Finally, all of Higher Education has to continue to deal with the potential liabilities related to operating vehicles, maintaining real estate, offering public activities and events and generally attending to business as usual. These risks are real and directly related to standards of performance and governance that are recognized in our society. The result is Activity Risk , tort related liability associated with negligence in carrying out the normal operations of the University, from Admissions to Cafeterias to Book Stores to distribution activities.

As can be seen by the foregoing, Higher Education is facing increasing levels of risk. Some of the risks are specific and can be met by insurance and other techniques. Some risks can be addressed by diversification and redesign of processed and methodology. But the greater strategic risk of reforming the nature of Higher Education is much more complex and potentially very expensive. So as various strategies are devised and millions of dollars are committed to new and untried concepts, we will be continually addressing uncertainty and changing demands. Hang on for quite a ride. This is really Risky Business!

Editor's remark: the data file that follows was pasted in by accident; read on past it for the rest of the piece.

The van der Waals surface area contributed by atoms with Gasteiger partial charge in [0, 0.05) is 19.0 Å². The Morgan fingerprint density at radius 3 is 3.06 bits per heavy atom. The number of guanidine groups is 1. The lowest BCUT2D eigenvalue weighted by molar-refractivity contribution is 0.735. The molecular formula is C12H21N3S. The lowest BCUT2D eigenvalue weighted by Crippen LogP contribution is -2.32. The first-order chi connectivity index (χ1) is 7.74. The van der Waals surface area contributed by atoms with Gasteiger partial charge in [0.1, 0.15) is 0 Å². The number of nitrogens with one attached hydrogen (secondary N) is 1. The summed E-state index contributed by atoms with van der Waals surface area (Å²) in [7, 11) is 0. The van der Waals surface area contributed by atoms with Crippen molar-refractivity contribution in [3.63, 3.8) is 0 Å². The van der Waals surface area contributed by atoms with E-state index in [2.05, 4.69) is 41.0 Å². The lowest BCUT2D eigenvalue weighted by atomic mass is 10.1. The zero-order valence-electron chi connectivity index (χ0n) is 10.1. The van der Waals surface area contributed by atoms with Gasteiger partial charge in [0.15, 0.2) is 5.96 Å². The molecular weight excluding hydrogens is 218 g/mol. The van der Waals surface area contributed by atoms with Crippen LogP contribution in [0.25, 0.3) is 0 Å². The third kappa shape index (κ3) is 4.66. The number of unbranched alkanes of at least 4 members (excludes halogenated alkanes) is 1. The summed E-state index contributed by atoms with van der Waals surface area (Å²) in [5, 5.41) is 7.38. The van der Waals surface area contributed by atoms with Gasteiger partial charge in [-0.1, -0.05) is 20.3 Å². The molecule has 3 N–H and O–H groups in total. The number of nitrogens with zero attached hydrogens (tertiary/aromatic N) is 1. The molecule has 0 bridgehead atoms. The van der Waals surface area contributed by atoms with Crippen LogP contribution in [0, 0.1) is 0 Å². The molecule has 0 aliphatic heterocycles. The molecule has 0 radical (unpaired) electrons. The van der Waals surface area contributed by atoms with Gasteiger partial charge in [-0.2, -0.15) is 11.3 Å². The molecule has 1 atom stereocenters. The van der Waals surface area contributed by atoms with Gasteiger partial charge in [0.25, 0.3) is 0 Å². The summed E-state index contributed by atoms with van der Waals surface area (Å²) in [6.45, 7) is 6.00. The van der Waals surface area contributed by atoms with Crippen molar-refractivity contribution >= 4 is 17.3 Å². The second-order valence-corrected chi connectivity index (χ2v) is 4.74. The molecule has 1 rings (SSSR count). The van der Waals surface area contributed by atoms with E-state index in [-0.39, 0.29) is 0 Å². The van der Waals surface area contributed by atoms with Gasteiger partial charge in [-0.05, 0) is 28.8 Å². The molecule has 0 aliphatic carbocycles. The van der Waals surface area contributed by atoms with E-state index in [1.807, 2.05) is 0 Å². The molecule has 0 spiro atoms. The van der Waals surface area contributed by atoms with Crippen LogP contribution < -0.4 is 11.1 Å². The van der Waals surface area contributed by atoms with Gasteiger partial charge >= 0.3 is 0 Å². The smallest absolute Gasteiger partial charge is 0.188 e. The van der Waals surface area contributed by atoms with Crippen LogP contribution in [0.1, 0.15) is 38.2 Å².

“Old School” in the “New School”

I’ll admit it right up front … when it comes to teaching working adults in Higher Education, I am still “Old School” at the core. And however Higher Education changes, I believe we must maintain some “Old School” ideas in the mix!

It is pretty obvious that Higher Education is facing a tsunami of technology change as we attempt to deal with the growing challenges of skyrocketing costs, massive student loan write-offs, inability to match education to jobs and a general decline in the societal appreciation of knowledge for its own sake. (See my earlier post, “Is Education Redefining Itself?” elsewhere on this site). The debate is rising as the experts all weigh in on the various methods of utilizing technology, as well as the benefits and costs of the various alternatives. It seemed only natural for me to partake in a variety of these alternative methodologies to experience first hand the experience each one offers. The result? I am very impressed and excited about my experiences, but still find myself missing certain elements of the learning experience. It is not the content that I missed because my experiences were filled with interesting content, often rigorous. Rather it was the way I learned, the breadth and experiential nature of my learning, the camaraderie and collegiality of the classroom and the ultimate loneliness that kept creeping in my experiences.